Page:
Martin Robbins (@mjrobbins) did a great job of highlighting The Mail Online’s overt sexualisation of children in his column yesterday, but how can a regulatory body deal with parent-managed publicity of children and the media feeding frenzy that ensues?
In his article, Robbins notes that the anti-child exploitation campaigner’s website has run a story roughly every third day of six-year-old Suri Cruise’s life. That includes a shocking 146 while she was five years old and 133 when she was four years old, with the first face-revealing paparazzi photo published just after her first birthday.
However, the first time the child’s photo appeared on the website was as part of a Vanity Fair cover (left, sans black out). The magazine’s fully-endorsed feature ran to some 22 pages and gave the journalist the kind of access that saw her “eat almost every meal” with the family.
At this point, five months since she was born, the lack of baby pictures had led incessant media outlets to question whether there was a child with the Mail’s Femail, for one, asking: “Does Tom Cruise’s baby really exist?”
When it happened the event was perfectly managed, with the photographer, ‘a small crew’, and the magazines fashion and style director on site. According to Google Trends this was when interest in the child peaked in terms of search volume. Not as garish as the Kardashian family, who Robbins points out “live life as low-brow art”, but the result is similar; the material is now in the public domain.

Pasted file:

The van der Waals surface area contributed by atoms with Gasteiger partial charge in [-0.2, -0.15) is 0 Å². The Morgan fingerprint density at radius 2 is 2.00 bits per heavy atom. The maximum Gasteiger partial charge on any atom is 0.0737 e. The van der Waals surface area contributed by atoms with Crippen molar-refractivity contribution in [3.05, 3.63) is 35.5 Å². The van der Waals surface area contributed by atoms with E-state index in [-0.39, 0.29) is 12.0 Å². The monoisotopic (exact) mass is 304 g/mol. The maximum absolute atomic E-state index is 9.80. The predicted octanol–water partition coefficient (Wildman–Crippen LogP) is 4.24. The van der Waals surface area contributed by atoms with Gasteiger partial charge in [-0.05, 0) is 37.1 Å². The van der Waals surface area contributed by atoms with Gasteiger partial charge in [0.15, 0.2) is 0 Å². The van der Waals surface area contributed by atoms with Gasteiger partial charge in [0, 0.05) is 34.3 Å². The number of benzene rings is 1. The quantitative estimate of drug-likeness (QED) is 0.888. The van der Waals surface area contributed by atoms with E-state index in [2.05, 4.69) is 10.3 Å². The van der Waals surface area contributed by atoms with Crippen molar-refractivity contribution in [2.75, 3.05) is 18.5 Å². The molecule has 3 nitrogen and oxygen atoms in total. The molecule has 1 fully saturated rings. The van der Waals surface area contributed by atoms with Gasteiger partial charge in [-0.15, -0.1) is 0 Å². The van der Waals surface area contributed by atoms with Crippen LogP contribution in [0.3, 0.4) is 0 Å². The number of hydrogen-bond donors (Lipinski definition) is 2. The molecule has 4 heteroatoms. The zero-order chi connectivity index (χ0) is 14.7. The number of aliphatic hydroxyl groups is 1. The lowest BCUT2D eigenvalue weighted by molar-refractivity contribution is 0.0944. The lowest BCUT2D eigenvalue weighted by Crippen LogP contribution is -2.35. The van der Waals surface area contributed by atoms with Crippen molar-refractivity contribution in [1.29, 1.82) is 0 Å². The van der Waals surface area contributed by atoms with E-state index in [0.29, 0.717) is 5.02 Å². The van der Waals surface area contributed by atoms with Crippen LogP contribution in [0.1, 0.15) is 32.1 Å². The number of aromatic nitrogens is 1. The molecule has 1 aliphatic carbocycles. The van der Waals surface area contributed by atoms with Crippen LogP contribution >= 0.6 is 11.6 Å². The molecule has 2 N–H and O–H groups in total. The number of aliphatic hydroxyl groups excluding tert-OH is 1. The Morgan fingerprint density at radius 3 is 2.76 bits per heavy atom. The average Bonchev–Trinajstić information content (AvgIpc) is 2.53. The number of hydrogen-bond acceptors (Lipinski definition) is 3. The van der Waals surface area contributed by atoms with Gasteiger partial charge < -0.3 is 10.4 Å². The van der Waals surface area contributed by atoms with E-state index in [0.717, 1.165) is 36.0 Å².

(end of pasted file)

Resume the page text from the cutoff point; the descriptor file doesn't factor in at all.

The difficulty Leveson and the Press Complaints Commission (PCC) face, and something I discussed in a recent column, is the relationship between press and celebrity. In the Kardashian’s case it’s symbiotic, verging on parasitic. For the Cruises, they have to publicise details or face the kind of hounding that Homes says “eats away” at her.
The question of whether adults that court the press for their own publicity forego their right to complain when it turns sour is complicated. When it comes to children, it isn’t. The click-hungry Mail and its peers, particularly online, shouldn’t be expected to make a decision based on prior release of information or whether a child welfare is at stake. And, poorly worded guidelines and a hollow enforcement campaign from the PPC won’t make a difference.
What’s needed is an outright ban on photos of children under the age of 16 without the explicit permission from their parents or guardians. Okay, so we would still have the Vanity cover and squeals of publicity from the Kardashians, but it would prevent the kind of ensuing, damaging furore of publicity that Suri has had to endure and provide the opportunity for them to be kept from the public eye entirely.
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